The Cone Snail
Conidae are a family of marine mollusks known commonly as cone snails, which paralyze their prey by injecting them with toxic venom. What sets this family of mollusks apart is the fact that each individual species has been found to produce up to 200 distinct mixtures of venom. The exact number of cone snail species in the world is unknown, but estimates range from 500 to 700 (1,2). Given the number of active compounds each species may contain, the potential for discovery of medicines is vast. The description of the Conidae family as containing the “largest and most clinically important pharmacopoeia of any in Nature” (2) does indeed seems apt. Conus magus, commonly called the magicians’ cone, has recently been used to develop the synthetic chemical ziconotide. In 2004, this became the first “direct from the sea” (3) product approved by the FDA as a licensed pharmaceutical. Now marketed as Prialt, this painkiller is approximately 1000 times as potent as morphine without the tolerance development or addictive properties (1,2,3,4). There are many other potential medical uses currently under examination in addition to the treatment of chronic pain, including in biomedical research into cell functioning, as an anti-epileptic, or as a medication to suppress cell death in neurodegenerative diseases (1,2).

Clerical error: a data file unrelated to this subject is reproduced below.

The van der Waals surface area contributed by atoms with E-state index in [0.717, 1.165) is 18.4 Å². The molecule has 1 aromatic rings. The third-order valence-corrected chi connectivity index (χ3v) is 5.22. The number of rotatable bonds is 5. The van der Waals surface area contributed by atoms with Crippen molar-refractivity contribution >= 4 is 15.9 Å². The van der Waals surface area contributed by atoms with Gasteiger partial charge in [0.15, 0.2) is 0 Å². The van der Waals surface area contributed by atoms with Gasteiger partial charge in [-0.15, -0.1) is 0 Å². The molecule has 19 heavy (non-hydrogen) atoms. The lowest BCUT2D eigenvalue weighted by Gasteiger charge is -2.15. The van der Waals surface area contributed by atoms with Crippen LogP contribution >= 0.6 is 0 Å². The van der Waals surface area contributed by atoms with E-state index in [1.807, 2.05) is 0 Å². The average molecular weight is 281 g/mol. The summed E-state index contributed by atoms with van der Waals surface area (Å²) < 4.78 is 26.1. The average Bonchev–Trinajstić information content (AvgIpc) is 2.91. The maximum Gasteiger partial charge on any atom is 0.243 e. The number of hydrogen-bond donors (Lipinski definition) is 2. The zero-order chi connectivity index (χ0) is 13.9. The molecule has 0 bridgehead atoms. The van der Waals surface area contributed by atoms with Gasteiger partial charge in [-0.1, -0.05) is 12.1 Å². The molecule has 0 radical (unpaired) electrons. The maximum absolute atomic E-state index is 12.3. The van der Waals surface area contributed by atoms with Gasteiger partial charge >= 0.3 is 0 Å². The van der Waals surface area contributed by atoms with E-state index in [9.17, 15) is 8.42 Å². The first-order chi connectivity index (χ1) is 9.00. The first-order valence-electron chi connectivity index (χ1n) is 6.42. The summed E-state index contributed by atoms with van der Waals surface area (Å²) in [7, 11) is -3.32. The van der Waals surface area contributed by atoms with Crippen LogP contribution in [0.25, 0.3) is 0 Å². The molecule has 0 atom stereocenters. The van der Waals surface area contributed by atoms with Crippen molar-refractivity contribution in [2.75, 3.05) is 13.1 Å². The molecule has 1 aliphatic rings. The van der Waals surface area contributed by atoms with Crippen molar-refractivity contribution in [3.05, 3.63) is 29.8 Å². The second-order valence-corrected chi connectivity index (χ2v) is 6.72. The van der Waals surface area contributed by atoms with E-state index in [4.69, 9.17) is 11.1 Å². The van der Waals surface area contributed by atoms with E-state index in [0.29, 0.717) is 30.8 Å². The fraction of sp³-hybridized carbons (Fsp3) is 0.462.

1. Alves, R.R.N. and Rosa, I.M.L. 2007. Biodiversity, traditional medicine and public health: Where do they meet? Journal of Ethnobiology and Ethnomedicine, 3, 14-22.
2. Chivian, E. and Bernstein, A. 2008. Sustaining life: How human health depends on biodiversity. New York: Oxford University Press.
3. Newman, D.J. and Cragg, G.M. 2007. Natural products as sources of new drugs over the last 25 years. Journal of Natural Products, 70, 461-477.
4. Stolton, S. and Dudley, N. 2010. Vital sites: the contribution of protected areas to human health. WWF and Equilibrium Research’s Arguments for Protection Series. Available online: www.cbd.int/database/attachment/?id=1396